Newsom has provided districts with $5.3 billion in federal CARES Act funding, plus $620 million in state funding, which he has repeatedly said should be sufficient to reopen schools. And he has insisted that individual school districts should decide when to reopen, based on state and county health department guidance.

But Marten and the other superintendents argue that the CARES Act money is one-time funding, most of which has to be spent by Dec. 31, and districts need sustained funding to keep schools open. “No one is seriously arguing there were sufficient funds in the CARES Act or any other disbursement to cover a robust, statewide testing program,” she wrote.

Calls for Newsom to take a stronger role in reopening schools, particularly collecting and publishing data on school infections and more comprehensive testing protocols, have grown louder. Last week, at a legislative hearing, Assemblyman Phil Ting, D-San Francisco, told Dr. Erica Pan, acting public health officer for the California Department of Public Health, that uniform testing requirements would help school districts settle negotiations with teachers’ unions on reopening.

“If you don’t come out with testing protocols for our state, it puts our districts in a very tough position,” he said.

The superintendents are calling for the state to put in place a data collection system that would enable districts to publish a school “Covid report card” identifying a student cohort infected by the virus in a school. Districts currently decide how much information to share with parents and the community. The document also says the state should monitor compliance with testing and contact tracing programs.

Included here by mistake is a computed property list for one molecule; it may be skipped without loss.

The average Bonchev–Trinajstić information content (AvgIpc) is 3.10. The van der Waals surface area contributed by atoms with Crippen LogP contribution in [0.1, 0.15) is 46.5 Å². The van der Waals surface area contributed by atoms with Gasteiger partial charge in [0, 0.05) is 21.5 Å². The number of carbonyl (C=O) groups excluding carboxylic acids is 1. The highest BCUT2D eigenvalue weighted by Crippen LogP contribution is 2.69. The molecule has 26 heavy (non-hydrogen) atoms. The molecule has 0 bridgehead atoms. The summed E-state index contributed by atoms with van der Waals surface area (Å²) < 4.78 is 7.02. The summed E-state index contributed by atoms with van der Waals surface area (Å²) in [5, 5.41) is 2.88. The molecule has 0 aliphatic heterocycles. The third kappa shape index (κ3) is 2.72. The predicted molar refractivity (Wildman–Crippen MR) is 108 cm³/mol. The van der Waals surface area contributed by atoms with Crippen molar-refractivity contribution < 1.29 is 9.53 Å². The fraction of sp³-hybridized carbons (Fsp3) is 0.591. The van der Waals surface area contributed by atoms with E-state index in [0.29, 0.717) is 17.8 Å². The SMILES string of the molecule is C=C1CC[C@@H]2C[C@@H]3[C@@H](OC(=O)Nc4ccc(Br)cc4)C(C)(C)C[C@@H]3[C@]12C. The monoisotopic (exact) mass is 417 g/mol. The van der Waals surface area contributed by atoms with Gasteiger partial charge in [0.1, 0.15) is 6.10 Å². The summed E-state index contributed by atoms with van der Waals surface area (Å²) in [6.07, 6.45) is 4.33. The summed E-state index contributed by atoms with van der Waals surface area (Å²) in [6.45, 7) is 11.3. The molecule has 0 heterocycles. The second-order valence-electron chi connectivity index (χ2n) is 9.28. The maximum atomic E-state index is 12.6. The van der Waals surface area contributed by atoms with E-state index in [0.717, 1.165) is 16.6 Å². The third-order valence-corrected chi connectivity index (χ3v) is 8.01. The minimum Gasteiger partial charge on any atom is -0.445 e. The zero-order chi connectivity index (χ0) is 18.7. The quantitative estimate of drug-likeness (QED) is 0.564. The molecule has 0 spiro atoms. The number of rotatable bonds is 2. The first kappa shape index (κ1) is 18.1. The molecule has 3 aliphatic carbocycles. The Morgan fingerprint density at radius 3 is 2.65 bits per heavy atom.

In a presentation at the hearing, the Legislative Analyst’s Office also called for the state to track and report Covid-19 cases and to help schools respond to outbreaks and conduct contact tracing of family members and others potentially exposed to the virus.

The LAO acknowledged that expanded testing “could add significant costs” that districts had not expected to shoulder.

In an Oct. 15 letter to Newsom and State Superintendent of Public Instruction Tony Thurmond, the mayors of the state’s 13 largest cities expressed impatience with the pace of school reopenings and called for state officials to take a stronger hand.

“We recognize and acknowledge the serious health concerns of teachers, parents and staff members but are also extremely concerned about the effects of prolonged distance learning and lack of access to in-person classroom resources on our children,” the letter said.

The mayors observed, “We are seeing private and parochial schools open much more quickly, potentially increasing the disparities between well-resourced and under-resourced schools.”

They called on Newsom to direct more testing resources to schools and to establish uniform standards for prioritizing reopening for special education students, young students and students in the highest-poverty areas.